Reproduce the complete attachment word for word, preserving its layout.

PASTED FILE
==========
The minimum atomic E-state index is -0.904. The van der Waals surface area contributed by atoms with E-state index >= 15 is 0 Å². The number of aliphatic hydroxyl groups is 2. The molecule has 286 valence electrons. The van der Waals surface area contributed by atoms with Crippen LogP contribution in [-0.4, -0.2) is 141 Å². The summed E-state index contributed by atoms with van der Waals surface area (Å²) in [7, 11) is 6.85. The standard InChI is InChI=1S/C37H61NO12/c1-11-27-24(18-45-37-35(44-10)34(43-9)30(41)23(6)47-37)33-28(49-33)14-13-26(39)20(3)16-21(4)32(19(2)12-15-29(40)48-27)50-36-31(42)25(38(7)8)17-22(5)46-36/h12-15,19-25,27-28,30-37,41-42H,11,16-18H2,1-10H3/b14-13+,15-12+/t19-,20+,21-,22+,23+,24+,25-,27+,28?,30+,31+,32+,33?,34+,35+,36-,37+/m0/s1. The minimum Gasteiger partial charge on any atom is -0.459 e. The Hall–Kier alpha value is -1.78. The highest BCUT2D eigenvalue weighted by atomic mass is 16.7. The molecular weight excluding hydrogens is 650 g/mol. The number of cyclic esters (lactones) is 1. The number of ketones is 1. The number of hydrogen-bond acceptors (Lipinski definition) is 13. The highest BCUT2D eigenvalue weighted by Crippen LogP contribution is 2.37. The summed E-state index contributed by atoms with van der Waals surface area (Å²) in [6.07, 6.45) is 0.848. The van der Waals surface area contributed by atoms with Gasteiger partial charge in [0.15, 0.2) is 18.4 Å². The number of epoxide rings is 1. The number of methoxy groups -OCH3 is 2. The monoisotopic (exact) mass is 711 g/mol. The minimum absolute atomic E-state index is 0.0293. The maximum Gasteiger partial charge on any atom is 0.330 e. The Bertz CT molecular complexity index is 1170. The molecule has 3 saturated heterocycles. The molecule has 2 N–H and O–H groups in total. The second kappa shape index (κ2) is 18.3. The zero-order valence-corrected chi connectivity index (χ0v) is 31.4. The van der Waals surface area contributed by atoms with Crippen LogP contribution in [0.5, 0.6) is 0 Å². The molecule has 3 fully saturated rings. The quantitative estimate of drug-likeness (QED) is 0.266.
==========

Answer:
The minimum atomic E-state index is -0.904. The van der Waals surface area contributed by atoms with E-state index >= 15 is 0 Å². The number of aliphatic hydroxyl groups is 2. The molecule has 286 valence electrons. The van der Waals surface area contributed by atoms with Crippen LogP contribution in [-0.4, -0.2) is 141 Å². The summed E-state index contributed by atoms with van der Waals surface area (Å²) in [7, 11) is 6.85. The standard InChI is InChI=1S/C37H61NO12/c1-11-27-24(18-45-37-35(44-10)34(43-9)30(41)23(6)47-37)33-28(49-33)14-13-26(39)20(3)16-21(4)32(19(2)12-15-29(40)48-27)50-36-31(42)25(38(7)8)17-22(5)46-36/h12-15,19-25,27-28,30-37,41-42H,11,16-18H2,1-10H3/b14-13+,15-12+/t19-,20+,21-,22+,23+,24+,25-,27+,28?,30+,31+,32+,33?,34+,35+,36-,37+/m0/s1. The minimum Gasteiger partial charge on any atom is -0.459 e. The Hall–Kier alpha value is -1.78. The highest BCUT2D eigenvalue weighted by atomic mass is 16.7. The molecular weight excluding hydrogens is 650 g/mol. The number of cyclic esters (lactones) is 1. The number of ketones is 1. The number of hydrogen-bond acceptors (Lipinski definition) is 13. The highest BCUT2D eigenvalue weighted by Crippen LogP contribution is 2.37. The summed E-state index contributed by atoms with van der Waals surface area (Å²) in [6.07, 6.45) is 0.848. The van der Waals surface area contributed by atoms with Gasteiger partial charge in [0.15, 0.2) is 18.4 Å². The number of epoxide rings is 1. The number of methoxy groups -OCH3 is 2. The monoisotopic (exact) mass is 711 g/mol. The minimum absolute atomic E-state index is 0.0293. The maximum Gasteiger partial charge on any atom is 0.330 e. The Bertz CT molecular complexity index is 1170. The molecule has 3 saturated heterocycles. The molecule has 2 N–H and O–H groups in total. The second kappa shape index (κ2) is 18.3. The zero-order valence-corrected chi connectivity index (χ0v) is 31.4. The van der Waals surface area contributed by atoms with Crippen LogP contribution in [0.5, 0.6) is 0 Å². The molecule has 3 fully saturated rings. The quantitative estimate of drug-likeness (QED) is 0.266.